Senate Inquiry into Pay Day Lending and "Buy Now Pay Later" Schemes

22 January 2019

Today in Brisbane a Senate Inquiry into the out of control pay day loans sector and unregulated ‘buy now, pay later’ sector heard more horror stories of how victims are being ripped off by loan sharks left with thousands of dollars of debt.

Representatives from the Salvation Army and Legal Aid Queensland shared stories of how the out of control pay day loan industry targets vulnerable Australians with promises of easy money but instead find themselves in a debt spiral.

Federal Member for Oxley Milton Dick MP said this issue has been completely ignored by the government who despite repeated promises have failed to protect consumers.

“The Abbott-Turnbull-Morrison Government has spent almost 3 years missing in action on this important issue whilst consumers continue to be ripped off by the loan sharks” said Mr Dick.

“It’s now been 1,264 days since this government called for a review into the pay day loans sector and they show no signs of standing up for consumers.

“With the government unwilling to act, this inquiry led by Labor Senator Jenny McAllister, is shining a light on just how bad this problem has become because of the government’s ignorance.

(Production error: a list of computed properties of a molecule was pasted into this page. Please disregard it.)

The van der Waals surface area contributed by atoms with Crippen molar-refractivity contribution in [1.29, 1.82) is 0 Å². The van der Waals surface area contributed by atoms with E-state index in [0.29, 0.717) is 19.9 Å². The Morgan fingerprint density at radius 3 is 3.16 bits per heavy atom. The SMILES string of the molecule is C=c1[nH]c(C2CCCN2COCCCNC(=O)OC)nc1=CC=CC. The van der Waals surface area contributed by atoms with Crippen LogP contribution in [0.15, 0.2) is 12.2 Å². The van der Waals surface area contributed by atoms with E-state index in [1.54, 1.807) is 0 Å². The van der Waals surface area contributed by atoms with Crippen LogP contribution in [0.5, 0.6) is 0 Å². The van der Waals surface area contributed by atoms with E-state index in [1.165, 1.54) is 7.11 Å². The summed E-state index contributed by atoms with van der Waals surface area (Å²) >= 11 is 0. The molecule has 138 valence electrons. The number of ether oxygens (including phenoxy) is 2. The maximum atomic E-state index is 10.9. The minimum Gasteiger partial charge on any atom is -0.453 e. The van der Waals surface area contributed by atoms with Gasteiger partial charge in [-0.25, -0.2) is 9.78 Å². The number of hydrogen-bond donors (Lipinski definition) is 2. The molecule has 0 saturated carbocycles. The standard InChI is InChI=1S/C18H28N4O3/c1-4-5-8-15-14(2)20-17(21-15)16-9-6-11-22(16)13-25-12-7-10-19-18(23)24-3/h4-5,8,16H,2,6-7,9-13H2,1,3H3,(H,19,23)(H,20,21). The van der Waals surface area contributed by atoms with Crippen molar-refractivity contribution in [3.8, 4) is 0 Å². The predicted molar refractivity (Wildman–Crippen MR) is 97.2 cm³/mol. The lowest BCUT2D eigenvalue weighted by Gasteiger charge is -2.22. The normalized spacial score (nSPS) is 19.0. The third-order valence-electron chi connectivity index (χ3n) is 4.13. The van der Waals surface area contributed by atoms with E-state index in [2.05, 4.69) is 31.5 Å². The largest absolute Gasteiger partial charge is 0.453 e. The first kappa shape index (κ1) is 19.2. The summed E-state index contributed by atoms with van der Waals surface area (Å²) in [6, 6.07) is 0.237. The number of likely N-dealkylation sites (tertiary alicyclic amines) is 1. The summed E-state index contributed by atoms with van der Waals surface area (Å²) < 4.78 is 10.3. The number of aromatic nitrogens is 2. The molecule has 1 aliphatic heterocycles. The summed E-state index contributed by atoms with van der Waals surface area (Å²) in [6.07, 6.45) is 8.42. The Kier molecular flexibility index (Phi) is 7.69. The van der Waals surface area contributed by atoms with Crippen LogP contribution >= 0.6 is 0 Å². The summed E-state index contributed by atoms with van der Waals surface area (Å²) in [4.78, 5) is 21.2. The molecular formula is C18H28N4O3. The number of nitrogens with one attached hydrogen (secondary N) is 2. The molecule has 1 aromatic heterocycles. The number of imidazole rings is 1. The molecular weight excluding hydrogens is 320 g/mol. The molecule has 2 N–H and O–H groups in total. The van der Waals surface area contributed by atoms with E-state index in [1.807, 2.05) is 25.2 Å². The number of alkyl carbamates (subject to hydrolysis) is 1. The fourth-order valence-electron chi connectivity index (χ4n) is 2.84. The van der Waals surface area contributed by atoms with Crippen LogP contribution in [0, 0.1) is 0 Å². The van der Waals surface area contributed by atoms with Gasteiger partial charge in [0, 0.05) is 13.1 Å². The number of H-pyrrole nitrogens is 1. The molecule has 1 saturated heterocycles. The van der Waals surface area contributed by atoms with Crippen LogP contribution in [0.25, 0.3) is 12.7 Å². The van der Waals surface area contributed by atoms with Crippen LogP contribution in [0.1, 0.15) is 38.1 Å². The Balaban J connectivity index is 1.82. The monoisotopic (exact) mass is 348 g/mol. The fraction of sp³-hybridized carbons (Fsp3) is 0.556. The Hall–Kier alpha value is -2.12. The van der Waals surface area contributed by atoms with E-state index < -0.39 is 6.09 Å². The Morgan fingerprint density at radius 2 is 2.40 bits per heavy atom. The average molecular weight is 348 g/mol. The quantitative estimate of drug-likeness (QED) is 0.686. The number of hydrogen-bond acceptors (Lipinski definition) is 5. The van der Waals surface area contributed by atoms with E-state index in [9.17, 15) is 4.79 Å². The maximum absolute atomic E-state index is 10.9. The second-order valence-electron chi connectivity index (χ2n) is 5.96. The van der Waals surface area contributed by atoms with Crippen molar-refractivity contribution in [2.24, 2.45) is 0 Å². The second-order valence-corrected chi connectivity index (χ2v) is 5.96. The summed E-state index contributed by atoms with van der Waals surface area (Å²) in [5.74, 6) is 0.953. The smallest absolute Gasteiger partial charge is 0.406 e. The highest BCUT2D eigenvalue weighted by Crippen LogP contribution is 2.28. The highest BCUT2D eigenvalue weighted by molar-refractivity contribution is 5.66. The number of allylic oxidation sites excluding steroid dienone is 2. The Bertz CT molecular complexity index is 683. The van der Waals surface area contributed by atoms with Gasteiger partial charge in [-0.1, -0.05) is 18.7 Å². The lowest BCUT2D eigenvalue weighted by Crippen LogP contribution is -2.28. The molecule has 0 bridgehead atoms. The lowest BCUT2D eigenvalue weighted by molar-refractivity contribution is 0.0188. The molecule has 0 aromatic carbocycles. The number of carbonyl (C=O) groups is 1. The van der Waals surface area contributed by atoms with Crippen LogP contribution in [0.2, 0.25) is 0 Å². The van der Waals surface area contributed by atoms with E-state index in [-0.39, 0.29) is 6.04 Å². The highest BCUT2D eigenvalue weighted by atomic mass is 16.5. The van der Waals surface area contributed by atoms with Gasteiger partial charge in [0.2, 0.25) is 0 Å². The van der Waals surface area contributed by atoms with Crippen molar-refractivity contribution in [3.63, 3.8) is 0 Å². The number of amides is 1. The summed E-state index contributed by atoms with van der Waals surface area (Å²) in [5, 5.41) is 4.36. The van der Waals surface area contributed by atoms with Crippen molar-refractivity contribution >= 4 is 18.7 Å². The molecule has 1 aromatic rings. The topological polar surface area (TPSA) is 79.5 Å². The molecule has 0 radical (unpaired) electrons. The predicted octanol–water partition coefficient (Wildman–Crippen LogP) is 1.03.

“If elected, a Shorten Labor Government would end the pay day lending rip off by legislating the 24 recommendations found in the government’s own report to put in place the proper protections for consumers.

“This includes reducing repayments on small amount credit contracts from 20 per cent of income (currently only applicable to Centrelink recipients) down to 10 per cent of ALL consumers, and introduce a cap on the total amount of payments on leasing household goods.


The Senate Inquiry will also be investigating options to regulate the ‘buy now pay later’ industry to ensure consumers do not fall into a debt spiral.

Afterpay continues to lead this sector gaining 7,500 customers per day and in the six-month period ending December 31 2018 it processed $2.2 billion in underlying sales (debt to customers), compared to $918 million in the prior corresponding half last year.